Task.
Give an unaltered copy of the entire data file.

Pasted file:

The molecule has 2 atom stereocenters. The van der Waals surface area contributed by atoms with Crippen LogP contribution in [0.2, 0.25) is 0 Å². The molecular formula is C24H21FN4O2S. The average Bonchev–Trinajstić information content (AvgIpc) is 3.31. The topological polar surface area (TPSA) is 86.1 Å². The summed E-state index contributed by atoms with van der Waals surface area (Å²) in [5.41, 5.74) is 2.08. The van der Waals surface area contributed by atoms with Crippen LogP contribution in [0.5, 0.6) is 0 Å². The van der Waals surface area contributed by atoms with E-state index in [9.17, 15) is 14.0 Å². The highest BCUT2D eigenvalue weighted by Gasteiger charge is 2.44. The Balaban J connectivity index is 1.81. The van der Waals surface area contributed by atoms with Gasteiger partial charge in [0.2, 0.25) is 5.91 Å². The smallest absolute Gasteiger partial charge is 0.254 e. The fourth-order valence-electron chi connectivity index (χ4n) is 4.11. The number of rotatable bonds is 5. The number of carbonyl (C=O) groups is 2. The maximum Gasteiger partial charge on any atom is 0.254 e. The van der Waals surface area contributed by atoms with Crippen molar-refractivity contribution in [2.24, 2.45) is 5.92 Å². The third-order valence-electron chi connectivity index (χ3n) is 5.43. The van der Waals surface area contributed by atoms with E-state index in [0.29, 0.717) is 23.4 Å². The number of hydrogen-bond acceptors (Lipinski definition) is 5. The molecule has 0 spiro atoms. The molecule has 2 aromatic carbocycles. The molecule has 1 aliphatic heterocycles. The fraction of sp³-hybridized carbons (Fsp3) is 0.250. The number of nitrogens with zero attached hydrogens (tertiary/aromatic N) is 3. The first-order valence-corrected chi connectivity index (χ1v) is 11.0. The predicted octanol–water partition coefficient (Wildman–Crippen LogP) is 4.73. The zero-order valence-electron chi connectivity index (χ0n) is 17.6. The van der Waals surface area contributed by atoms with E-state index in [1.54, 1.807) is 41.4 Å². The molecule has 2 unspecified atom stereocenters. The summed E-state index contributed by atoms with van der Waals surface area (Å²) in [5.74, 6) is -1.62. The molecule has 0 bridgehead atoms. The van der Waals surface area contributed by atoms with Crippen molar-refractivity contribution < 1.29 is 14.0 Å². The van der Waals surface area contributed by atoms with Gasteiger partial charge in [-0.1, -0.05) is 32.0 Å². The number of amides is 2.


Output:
The molecule has 2 atom stereocenters. The van der Waals surface area contributed by atoms with Crippen LogP contribution in [0.2, 0.25) is 0 Å². The molecular formula is C24H21FN4O2S. The average Bonchev–Trinajstić information content (AvgIpc) is 3.31. The topological polar surface area (TPSA) is 86.1 Å². The summed E-state index contributed by atoms with van der Waals surface area (Å²) in [5.41, 5.74) is 2.08. The van der Waals surface area contributed by atoms with Crippen LogP contribution in [0.5, 0.6) is 0 Å². The van der Waals surface area contributed by atoms with E-state index in [9.17, 15) is 14.0 Å². The highest BCUT2D eigenvalue weighted by Gasteiger charge is 2.44. The Balaban J connectivity index is 1.81. The van der Waals surface area contributed by atoms with Gasteiger partial charge in [0.2, 0.25) is 5.91 Å². The smallest absolute Gasteiger partial charge is 0.254 e. The fourth-order valence-electron chi connectivity index (χ4n) is 4.11. The number of rotatable bonds is 5. The number of carbonyl (C=O) groups is 2. The maximum Gasteiger partial charge on any atom is 0.254 e. The van der Waals surface area contributed by atoms with Crippen molar-refractivity contribution in [2.24, 2.45) is 5.92 Å². The third-order valence-electron chi connectivity index (χ3n) is 5.43. The van der Waals surface area contributed by atoms with E-state index in [0.29, 0.717) is 23.4 Å². The number of hydrogen-bond acceptors (Lipinski definition) is 5. The molecule has 0 spiro atoms. The molecule has 2 aromatic carbocycles. The molecule has 1 aliphatic heterocycles. The fraction of sp³-hybridized carbons (Fsp3) is 0.250. The number of nitrogens with zero attached hydrogens (tertiary/aromatic N) is 3. The first-order valence-corrected chi connectivity index (χ1v) is 11.0. The predicted octanol–water partition coefficient (Wildman–Crippen LogP) is 4.73. The zero-order valence-electron chi connectivity index (χ0n) is 17.6. The van der Waals surface area contributed by atoms with E-state index in [1.54, 1.807) is 41.4 Å². The molecule has 2 unspecified atom stereocenters. The summed E-state index contributed by atoms with van der Waals surface area (Å²) in [5.74, 6) is -1.62. The molecule has 0 bridgehead atoms. The van der Waals surface area contributed by atoms with Crippen molar-refractivity contribution < 1.29 is 14.0 Å². The van der Waals surface area contributed by atoms with Gasteiger partial charge in [-0.1, -0.05) is 32.0 Å². The number of amides is 2.